Sinners vs. Human Beings


#1

Last night I was pondering what bothered me about how some Christians talk about God “sending sinners to hell.” We reflect a lot on this forum about the hell part of this equation, but last night I was thinking about what bothers me about the sinner part.

One of the things that bothers me when people talk about “sinners” going to hell is that it reduces a wonderfully rich and particular human biography to morality. In the end nothing else matters about you–nothing–except that you are a sinner. That’s the only thing of value or of interest about you, your moral performance.

It doesn’t matter that you are a really good cook.

It doesn’t matter that you were laid off this week.

It doesn’t matter that you love to knit.

It doesn’t matter that you visited the grave of your child this morning.

It doesn’t matter that you were a great high school athlete.

It doesn’t matter that you write poetry.

It doesn’t matter that you are lonely.

It doesn’t matter that you try to conserve water.

It doesn’t matter that you are a bit of a Tolkien nerd.

It doesn’t matter that you are funny and extroverted.

It doesn’t matter that you are shy and sensitive.

It doesn’t matter that your Dad used to beat you.

It doesn’t matter that you are a widow.

It doesn’t matter that you had breakfast with a friend this morning.

It doesn’t matter that you got employee of the month.

It doesn’t matter that you love to golf.

It doesn’t matter that you hate your job.

It doesn’t matter that your marriage is struggling.

It doesn’t matter that you have been ten years sober.

It doesn’t matter you just got back from your vacation in England.

It doesn’t matter that you’ve worked hard to lose some weight.

It doesn’t matter that you struggle with depression.

It doesn’t matter that you are a woman.

It doesn’t matter that you are an immigrant.

It doesn’t matter that you are a sports nut.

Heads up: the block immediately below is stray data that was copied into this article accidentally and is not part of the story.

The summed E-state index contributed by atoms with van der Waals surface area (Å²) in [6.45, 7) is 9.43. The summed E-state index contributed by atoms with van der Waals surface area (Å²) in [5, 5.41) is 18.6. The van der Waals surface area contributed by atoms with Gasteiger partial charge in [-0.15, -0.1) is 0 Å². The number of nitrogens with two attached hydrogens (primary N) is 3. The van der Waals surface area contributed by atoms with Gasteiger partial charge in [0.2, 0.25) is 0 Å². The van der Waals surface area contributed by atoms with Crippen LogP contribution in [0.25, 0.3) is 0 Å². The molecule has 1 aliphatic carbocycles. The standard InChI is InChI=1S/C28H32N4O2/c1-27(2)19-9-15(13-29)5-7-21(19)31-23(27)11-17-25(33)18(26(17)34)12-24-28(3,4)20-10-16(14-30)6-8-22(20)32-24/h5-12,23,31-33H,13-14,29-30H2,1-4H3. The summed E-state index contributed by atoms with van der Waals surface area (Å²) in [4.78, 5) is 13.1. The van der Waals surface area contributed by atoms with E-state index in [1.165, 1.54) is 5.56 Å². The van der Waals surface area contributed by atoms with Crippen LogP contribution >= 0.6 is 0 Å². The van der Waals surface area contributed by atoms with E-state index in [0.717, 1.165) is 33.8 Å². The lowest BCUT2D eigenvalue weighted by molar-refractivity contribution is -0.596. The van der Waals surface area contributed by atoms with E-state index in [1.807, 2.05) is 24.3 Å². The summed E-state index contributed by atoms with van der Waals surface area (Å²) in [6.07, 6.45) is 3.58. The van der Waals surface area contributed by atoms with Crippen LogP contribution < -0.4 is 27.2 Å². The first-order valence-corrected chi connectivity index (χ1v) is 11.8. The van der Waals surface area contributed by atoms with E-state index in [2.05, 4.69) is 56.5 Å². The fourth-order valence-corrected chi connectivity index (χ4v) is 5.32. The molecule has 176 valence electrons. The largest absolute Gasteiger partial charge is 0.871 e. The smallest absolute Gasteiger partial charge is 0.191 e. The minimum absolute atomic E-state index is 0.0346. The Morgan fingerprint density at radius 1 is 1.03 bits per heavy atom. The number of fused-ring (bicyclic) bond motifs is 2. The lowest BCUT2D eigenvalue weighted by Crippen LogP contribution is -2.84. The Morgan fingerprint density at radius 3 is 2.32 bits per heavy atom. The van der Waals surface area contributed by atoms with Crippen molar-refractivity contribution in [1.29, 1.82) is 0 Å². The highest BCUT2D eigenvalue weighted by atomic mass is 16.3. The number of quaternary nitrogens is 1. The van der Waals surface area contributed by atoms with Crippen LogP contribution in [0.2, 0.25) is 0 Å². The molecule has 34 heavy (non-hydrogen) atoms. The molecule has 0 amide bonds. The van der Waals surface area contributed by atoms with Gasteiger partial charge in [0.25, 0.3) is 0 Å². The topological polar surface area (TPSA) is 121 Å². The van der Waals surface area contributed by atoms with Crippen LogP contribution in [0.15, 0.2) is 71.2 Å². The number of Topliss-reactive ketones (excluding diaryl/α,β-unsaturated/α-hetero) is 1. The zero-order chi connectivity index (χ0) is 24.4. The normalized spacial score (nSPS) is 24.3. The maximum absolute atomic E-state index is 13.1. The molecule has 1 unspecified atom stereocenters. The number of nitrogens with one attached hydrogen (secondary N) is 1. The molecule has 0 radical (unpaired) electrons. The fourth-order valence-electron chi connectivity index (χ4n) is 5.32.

It doesn’t matter that you love Jane Austin.

In the end–because we are all sinners–none of this matters. All the richness of our lives, all the things that make us human, is subtracted out. In conservative Christian theology all that matters is that you are a sinner. That’s the only thing that God ultimately cares about, values and counts.

In those theological systems who you are–as a particular and unique creation of God–really doesn’t matter. Sinners go to hell. Not Richard, Susan, Jack or Sally. Just sinners.


#2

Interesting question. We must be more than sin. But labeling and generalizing are tools we use to dismiss people and to avoid dealing with uncomfortable things.

In her play, The Just Vengeance, Dorothy L. Sayers addresses the collective and the singular.

Each man is a universe, much more than a single quality that unites him with the group.

I’ve been wondering about the word “sin” lately. Somewhere along my journey, I started equating sin with evil–perhaps because I needed to justify sin being punished with eternal fire. Is sin the same as evil? Are humans evil? Or are they evildoers? What is “evil”, anyway?

A news anchor, yesterday, called Adam Lanza a “monster”. As much as I grieve the deaths of those children and teachers in Newton (and my recent circumstances allow me to deeply relate to those families), I also grieve the loss of the young man who did the shooting. We he a monster? How can a 20-year-old be a monster? What brought him to do what he did? He bears the image of God. Surely, he too is much more than what happened yesterday.

What if he was mentally ill? What if he thought he was sparing those children? We hear every week, if not every day, of someone who has murdered children, spouse, and/or parents before committing suicide. As twisted as it is, it seems like they are saying, “Life is too awful. I’m taking us all out of here.”

What is sin but our brokenness, our inability to be what we were created to be? If we are not more than that brokenness, why would God even bother to restore us?

Kelli


#3

Dr. Beck: Your commentary is one of the better arguements in favor of CEU I have read.

Kelikae: I agree with your ending comment about what sin is–and I believe somehow, somewhen, God will restore that young man to what He intened him to be. But please don’t be too quick to think mental illness. I have a mental illness and most of those of us who do would die ourselves before doing something like this. People stereotype us when terrible things like this happen before they even have any evidence MI was a factor. The news media is always in a hurry to speculate before the real facts are in. It might be MI, it might be psychopathy, it might be just evil. It is impossible for us to understand why this kind of thing is allowed, in any case.

I also believe Jesus is even now comforting every one of those victims.


#4

Hey Richard, (Edit: oops, sorry, Lizabeth–I addressed the wrong person)

I did not mean to disparage people with mental illnesses. I apologize for coming across that way. There is plenty of mental illness in my own family.

Of course most mentally ill people would never choose the path that Adam Lenza chose. But that doesn’t necessarily mean that is wasn’t mental illness that set him on that path.

Kelli


#5

Great thoughts Richard, very true and very relevant. Thank you for sharing :slight_smile:

And Kelli, thank you for sharing from you heart. :slight_smile: